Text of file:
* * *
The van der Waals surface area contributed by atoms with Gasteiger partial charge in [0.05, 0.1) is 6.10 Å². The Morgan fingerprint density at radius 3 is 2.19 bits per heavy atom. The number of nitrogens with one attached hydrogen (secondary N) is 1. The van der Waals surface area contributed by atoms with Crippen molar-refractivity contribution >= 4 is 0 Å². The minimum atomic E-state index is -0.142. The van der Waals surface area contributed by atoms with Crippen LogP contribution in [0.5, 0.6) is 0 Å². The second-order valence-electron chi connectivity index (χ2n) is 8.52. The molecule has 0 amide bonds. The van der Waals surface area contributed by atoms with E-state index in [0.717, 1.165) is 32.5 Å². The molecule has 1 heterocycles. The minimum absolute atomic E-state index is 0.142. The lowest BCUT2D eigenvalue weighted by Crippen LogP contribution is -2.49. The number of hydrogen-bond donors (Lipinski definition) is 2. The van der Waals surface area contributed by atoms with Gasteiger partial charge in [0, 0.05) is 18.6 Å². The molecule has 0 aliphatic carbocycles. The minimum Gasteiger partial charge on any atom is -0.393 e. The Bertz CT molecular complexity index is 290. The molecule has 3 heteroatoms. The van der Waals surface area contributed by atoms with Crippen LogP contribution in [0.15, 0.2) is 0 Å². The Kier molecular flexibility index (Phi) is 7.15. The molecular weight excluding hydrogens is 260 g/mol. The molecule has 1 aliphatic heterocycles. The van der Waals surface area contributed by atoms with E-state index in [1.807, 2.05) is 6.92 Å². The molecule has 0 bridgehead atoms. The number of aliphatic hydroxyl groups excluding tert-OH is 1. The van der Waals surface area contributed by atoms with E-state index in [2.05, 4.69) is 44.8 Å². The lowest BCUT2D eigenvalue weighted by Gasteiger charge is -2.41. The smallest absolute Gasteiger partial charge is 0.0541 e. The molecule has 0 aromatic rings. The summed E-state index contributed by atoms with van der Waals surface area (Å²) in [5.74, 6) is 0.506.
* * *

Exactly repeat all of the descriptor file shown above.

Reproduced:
The van der Waals surface area contributed by atoms with Gasteiger partial charge in [0.05, 0.1) is 6.10 Å². The Morgan fingerprint density at radius 3 is 2.19 bits per heavy atom. The number of nitrogens with one attached hydrogen (secondary N) is 1. The van der Waals surface area contributed by atoms with Crippen molar-refractivity contribution >= 4 is 0 Å². The minimum atomic E-state index is -0.142. The van der Waals surface area contributed by atoms with Crippen LogP contribution in [0.5, 0.6) is 0 Å². The second-order valence-electron chi connectivity index (χ2n) is 8.52. The molecule has 0 amide bonds. The van der Waals surface area contributed by atoms with E-state index in [0.717, 1.165) is 32.5 Å². The molecule has 1 heterocycles. The minimum absolute atomic E-state index is 0.142. The lowest BCUT2D eigenvalue weighted by Crippen LogP contribution is -2.49. The number of hydrogen-bond donors (Lipinski definition) is 2. The van der Waals surface area contributed by atoms with Gasteiger partial charge in [0, 0.05) is 18.6 Å². The molecule has 0 aliphatic carbocycles. The minimum Gasteiger partial charge on any atom is -0.393 e. The Bertz CT molecular complexity index is 290. The molecule has 3 heteroatoms. The van der Waals surface area contributed by atoms with Crippen LogP contribution in [0.15, 0.2) is 0 Å². The Kier molecular flexibility index (Phi) is 7.15. The molecular weight excluding hydrogens is 260 g/mol. The molecule has 1 aliphatic heterocycles. The van der Waals surface area contributed by atoms with E-state index in [1.807, 2.05) is 6.92 Å². The molecule has 0 bridgehead atoms. The number of aliphatic hydroxyl groups excluding tert-OH is 1. The van der Waals surface area contributed by atoms with E-state index in [2.05, 4.69) is 44.8 Å². The lowest BCUT2D eigenvalue weighted by Gasteiger charge is -2.41. The smallest absolute Gasteiger partial charge is 0.0541 e. The molecule has 0 aromatic rings. The summed E-state index contributed by atoms with van der Waals surface area (Å²) in [5.74, 6) is 0.506.